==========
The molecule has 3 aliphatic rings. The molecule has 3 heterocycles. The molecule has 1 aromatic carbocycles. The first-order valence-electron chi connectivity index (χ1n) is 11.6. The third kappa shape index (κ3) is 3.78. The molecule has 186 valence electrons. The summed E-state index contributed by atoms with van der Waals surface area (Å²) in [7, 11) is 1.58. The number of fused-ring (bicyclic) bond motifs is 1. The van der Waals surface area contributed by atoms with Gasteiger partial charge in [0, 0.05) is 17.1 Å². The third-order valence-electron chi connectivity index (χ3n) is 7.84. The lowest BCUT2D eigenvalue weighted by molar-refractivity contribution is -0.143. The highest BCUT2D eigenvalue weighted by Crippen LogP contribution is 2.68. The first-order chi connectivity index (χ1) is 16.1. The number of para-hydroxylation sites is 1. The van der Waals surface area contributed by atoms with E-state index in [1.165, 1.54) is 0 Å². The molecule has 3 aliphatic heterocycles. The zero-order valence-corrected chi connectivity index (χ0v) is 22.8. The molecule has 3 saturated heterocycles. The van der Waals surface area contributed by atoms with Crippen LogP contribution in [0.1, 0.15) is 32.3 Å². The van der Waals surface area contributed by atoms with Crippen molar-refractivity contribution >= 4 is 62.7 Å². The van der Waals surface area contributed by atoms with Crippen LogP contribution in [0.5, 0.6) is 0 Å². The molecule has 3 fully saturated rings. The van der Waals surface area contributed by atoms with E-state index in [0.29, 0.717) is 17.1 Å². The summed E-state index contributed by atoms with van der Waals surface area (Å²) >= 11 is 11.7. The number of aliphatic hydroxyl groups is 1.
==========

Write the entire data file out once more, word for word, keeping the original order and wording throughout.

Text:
The molecule has 3 aliphatic rings. The molecule has 3 heterocycles. The molecule has 1 aromatic carbocycles. The first-order valence-electron chi connectivity index (χ1n) is 11.6. The third kappa shape index (κ3) is 3.78. The molecule has 186 valence electrons. The summed E-state index contributed by atoms with van der Waals surface area (Å²) in [7, 11) is 1.58. The number of fused-ring (bicyclic) bond motifs is 1. The van der Waals surface area contributed by atoms with Gasteiger partial charge in [0, 0.05) is 17.1 Å². The third-order valence-electron chi connectivity index (χ3n) is 7.84. The lowest BCUT2D eigenvalue weighted by molar-refractivity contribution is -0.143. The highest BCUT2D eigenvalue weighted by Crippen LogP contribution is 2.68. The first-order chi connectivity index (χ1) is 16.1. The number of para-hydroxylation sites is 1. The van der Waals surface area contributed by atoms with E-state index in [1.165, 1.54) is 0 Å². The molecule has 3 aliphatic heterocycles. The zero-order valence-corrected chi connectivity index (χ0v) is 22.8. The molecule has 3 saturated heterocycles. The van der Waals surface area contributed by atoms with Crippen LogP contribution in [0.1, 0.15) is 32.3 Å². The van der Waals surface area contributed by atoms with Crippen molar-refractivity contribution >= 4 is 62.7 Å². The van der Waals surface area contributed by atoms with Crippen LogP contribution in [0.5, 0.6) is 0 Å². The molecule has 3 fully saturated rings. The van der Waals surface area contributed by atoms with E-state index in [0.29, 0.717) is 17.1 Å². The summed E-state index contributed by atoms with van der Waals surface area (Å²) >= 11 is 11.7. The number of aliphatic hydroxyl groups is 1.